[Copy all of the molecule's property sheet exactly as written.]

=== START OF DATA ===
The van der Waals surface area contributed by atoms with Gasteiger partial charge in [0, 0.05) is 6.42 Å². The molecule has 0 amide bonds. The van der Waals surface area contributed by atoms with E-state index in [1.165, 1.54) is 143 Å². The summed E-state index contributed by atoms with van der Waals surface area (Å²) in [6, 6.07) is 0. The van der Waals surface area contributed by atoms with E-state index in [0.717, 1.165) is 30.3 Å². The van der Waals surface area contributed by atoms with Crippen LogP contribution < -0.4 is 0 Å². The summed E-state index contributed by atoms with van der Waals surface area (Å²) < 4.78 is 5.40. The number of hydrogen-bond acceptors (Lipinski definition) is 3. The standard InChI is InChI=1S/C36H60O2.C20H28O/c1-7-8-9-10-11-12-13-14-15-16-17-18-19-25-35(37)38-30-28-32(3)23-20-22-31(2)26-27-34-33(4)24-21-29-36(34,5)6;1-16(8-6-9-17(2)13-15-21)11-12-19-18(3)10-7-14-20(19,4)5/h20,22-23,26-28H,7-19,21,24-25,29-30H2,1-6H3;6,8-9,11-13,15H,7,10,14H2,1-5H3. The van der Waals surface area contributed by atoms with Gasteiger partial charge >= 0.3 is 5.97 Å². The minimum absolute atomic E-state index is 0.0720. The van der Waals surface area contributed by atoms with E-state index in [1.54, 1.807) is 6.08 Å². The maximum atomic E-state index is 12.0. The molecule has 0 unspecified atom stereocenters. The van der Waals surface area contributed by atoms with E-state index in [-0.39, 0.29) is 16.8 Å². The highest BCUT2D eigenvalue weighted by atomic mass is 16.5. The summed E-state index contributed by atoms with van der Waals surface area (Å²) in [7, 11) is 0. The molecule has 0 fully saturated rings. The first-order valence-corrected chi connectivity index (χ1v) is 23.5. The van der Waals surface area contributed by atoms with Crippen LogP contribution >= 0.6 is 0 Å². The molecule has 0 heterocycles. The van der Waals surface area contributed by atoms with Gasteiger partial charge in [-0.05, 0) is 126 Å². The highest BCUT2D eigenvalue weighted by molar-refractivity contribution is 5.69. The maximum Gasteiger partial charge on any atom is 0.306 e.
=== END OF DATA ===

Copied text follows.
The van der Waals surface area contributed by atoms with Gasteiger partial charge in [0, 0.05) is 6.42 Å². The molecule has 0 amide bonds. The van der Waals surface area contributed by atoms with E-state index in [1.165, 1.54) is 143 Å². The summed E-state index contributed by atoms with van der Waals surface area (Å²) in [6, 6.07) is 0. The van der Waals surface area contributed by atoms with E-state index in [0.717, 1.165) is 30.3 Å². The van der Waals surface area contributed by atoms with Crippen LogP contribution < -0.4 is 0 Å². The summed E-state index contributed by atoms with van der Waals surface area (Å²) < 4.78 is 5.40. The number of hydrogen-bond acceptors (Lipinski definition) is 3. The standard InChI is InChI=1S/C36H60O2.C20H28O/c1-7-8-9-10-11-12-13-14-15-16-17-18-19-25-35(37)38-30-28-32(3)23-20-22-31(2)26-27-34-33(4)24-21-29-36(34,5)6;1-16(8-6-9-17(2)13-15-21)11-12-19-18(3)10-7-14-20(19,4)5/h20,22-23,26-28H,7-19,21,24-25,29-30H2,1-6H3;6,8-9,11-13,15H,7,10,14H2,1-5H3. The van der Waals surface area contributed by atoms with Gasteiger partial charge >= 0.3 is 5.97 Å². The minimum absolute atomic E-state index is 0.0720. The van der Waals surface area contributed by atoms with E-state index in [1.54, 1.807) is 6.08 Å². The maximum atomic E-state index is 12.0. The molecule has 0 unspecified atom stereocenters. The van der Waals surface area contributed by atoms with E-state index in [-0.39, 0.29) is 16.8 Å². The highest BCUT2D eigenvalue weighted by atomic mass is 16.5. The summed E-state index contributed by atoms with van der Waals surface area (Å²) in [7, 11) is 0. The molecule has 0 fully saturated rings. The first-order valence-corrected chi connectivity index (χ1v) is 23.5. The van der Waals surface area contributed by atoms with Crippen LogP contribution >= 0.6 is 0 Å². The molecule has 0 heterocycles. The van der Waals surface area contributed by atoms with Gasteiger partial charge in [-0.05, 0) is 126 Å². The highest BCUT2D eigenvalue weighted by molar-refractivity contribution is 5.69. The maximum Gasteiger partial charge on any atom is 0.306 e.